In Maine, there are signs the pandemic is waning. As the highly contagious Delta variant runs its course, and mandates help increase the vaccinated population, we may – finally – be turning a corner.

Predictions of staffing shortages in hospitals, widespread after Gov. Janet Mills imposed an Oct. 1 mandate, though with enforcement delayed to Oct. 29, proved groundless. Here, as elsewhere, the proportion of staff resigning rather than taking the shot may end up around 1%.

One may question why some health professionals, who work with sick and dying patients every day, would be so resistant to taking a life-saving, safe, and overwhelmingly effective vaccine, but the important thing is that the job is getting done.

With widespread boosters available, and FDA approval – one hopes soon – for regular approval of all three vaccines used here, Pfizer, Moderna and Johnson & Johnson, the path is clear to full containment before winter indoor environments could facilitate further coronavirus spread.

COVID-19 won’t be eradicated – viruses almost never are – but the fearful toll, of 700,000 Americans and counting, and 4.6 million worldwide, will begin to diminish. It may soon be “just like the flu,” as dishonest – or at least over-optimistic – observers said back at the beginning.

Maine feels safer, as concerts, high school football and other signs of “normality” have begun to resume.

But it isn’t like this everywhere. Looking just across the border to New Hampshire, in almost every way a peer state, there are shocking and even bizarre differences.

The problem isn’t Chris Sununu, the second-term Republican governor who’s taken his responsibilities seriously from the beginning.

New Hampshire, like New York, had a high rate of nursing home deaths early on, and even now the death toll there, 1,484, is significantly higher than Maine’s, at 1,026. But Sununu exercised his emergency powers responsibly and, with some variations, his approach was much like Gov. Mills’s.

It’s hard to account, however, for the craziness that has overtaken the GOP-controlled Legislature, especially the 400-member House, which often has some odd characters since it’s remarkably easy to win a seat; Manchester alone has 24 representatives.

On Sept. 29, belligerent anti-vaccination protesters forced the cancellation of an Executive Council meeting, after state employees, fearing for their safety, were escorted out by State Police.

Ironically, one of the contracts on the agenda would have accepted federal funding to hire additional outreach workers for vaccination efforts. It has been postponed until at least Oct. 22.

New Hampshire started out well with vaccinations, but since has fallen significantly behind, and ranks last among New England states, though still well ahead of national averages.

Even more alarmingly, a prominent House leader, Rep. Ken Weyler (R-Kingston), who’s served for 31 years and chairs the Finance and Joint Fiscal committees, has insisted on providing committee members with wild disinformation. He falsely claims that “90 percent” of hospital admissions involve vaccinated people, when the opposite is true; nearly all patients gravely ill and dying from COVID haven’t been vaccinated.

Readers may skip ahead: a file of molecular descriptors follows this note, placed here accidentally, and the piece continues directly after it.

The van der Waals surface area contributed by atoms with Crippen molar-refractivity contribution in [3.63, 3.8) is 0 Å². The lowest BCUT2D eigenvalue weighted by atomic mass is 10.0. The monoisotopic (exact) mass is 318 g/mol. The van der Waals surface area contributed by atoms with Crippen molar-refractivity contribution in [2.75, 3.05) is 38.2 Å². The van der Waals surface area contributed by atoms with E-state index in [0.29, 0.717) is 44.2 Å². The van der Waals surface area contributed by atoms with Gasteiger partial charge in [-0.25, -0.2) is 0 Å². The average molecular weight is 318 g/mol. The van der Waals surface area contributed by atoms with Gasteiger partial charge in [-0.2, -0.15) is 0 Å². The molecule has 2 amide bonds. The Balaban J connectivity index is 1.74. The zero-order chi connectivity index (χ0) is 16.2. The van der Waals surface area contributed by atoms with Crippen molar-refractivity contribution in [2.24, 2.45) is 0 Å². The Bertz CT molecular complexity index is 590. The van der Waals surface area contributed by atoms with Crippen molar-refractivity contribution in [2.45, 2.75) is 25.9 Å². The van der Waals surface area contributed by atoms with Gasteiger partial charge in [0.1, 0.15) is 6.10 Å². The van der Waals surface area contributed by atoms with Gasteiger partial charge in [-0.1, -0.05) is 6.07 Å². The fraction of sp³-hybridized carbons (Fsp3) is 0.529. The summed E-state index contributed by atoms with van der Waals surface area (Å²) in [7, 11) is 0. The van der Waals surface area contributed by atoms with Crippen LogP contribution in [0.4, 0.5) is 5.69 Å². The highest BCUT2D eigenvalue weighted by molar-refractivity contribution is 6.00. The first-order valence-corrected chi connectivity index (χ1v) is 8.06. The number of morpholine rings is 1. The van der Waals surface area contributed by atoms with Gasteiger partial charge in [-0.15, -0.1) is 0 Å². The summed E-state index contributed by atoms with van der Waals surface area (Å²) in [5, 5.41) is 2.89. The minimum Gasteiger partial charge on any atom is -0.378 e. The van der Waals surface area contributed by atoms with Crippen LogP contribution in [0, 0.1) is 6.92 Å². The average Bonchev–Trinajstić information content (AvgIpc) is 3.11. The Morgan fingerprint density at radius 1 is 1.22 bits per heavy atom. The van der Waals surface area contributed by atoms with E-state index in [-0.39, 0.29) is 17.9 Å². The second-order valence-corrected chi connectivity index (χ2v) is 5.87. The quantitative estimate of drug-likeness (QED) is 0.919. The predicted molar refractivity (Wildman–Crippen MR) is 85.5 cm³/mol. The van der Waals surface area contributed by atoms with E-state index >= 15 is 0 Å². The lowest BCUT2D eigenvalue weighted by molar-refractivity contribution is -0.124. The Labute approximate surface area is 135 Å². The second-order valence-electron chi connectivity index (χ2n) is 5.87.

Weyler calls Dr. Anthony Fauci, the U.S. CDC infectious disease expert “the official liar,” and said, dismayingly, “There’s exaggerations on both sides.”

A Democratic member of the Fiscal Committee said Weyler distributed pamphlets claiming “that live creatures with tentacles are entering people’s bodies through the COVID vaccine.”

Sununu has clearly had enough, saying “I have repeatedly expressed directly to Speaker [Sherman] Packard about the need to remove Rep. Weyler from this position of leadership . . . disseminating this misinformation clearly shows a detachment from reality.”

Yet Packard refuses to budge, saying only, “It’s not uncommon . . . for a committee chair to share constituent information.” As for Wyler, he may have said more than he intended in telling a reporter, “If I’m a nut, why do I have others helping me?”

Finally, Weyler resigned, on Oct. 6, after national news outlets picked up the story.

One might recall that Packard is the second speaker to serve in the current legislature. The first, Dick Hinch, died last Dec. 10 of COVID, not long after attending an unmasked campaign event – back when no vaccines were yet available.

Understanding of public health does not seem to have improved among Republican House leaders since then.

Let’s face it. World-changing events, whether wars, famines or pandemics, uproot existing beliefs and lead to profound and continuing questions – mostly conducted in good faith, and rationally, but not always.

When those who encourage delusions are in positions of public responsibility, trust diminishes and the skies darken, as rumor and falsehoods flourish.

The only known witchcraft trials in America took place in Salem, Mass., from 1692 to 1693.

One begins to understand why, for far too many months, the accusers were believed.

Douglas Rooks has been a Maine editor, commentator, reporter and author since 1984. His new book is “First Franco: Albert Beliveau in Law, Politics and Love.” He welcomes comment at [email protected]

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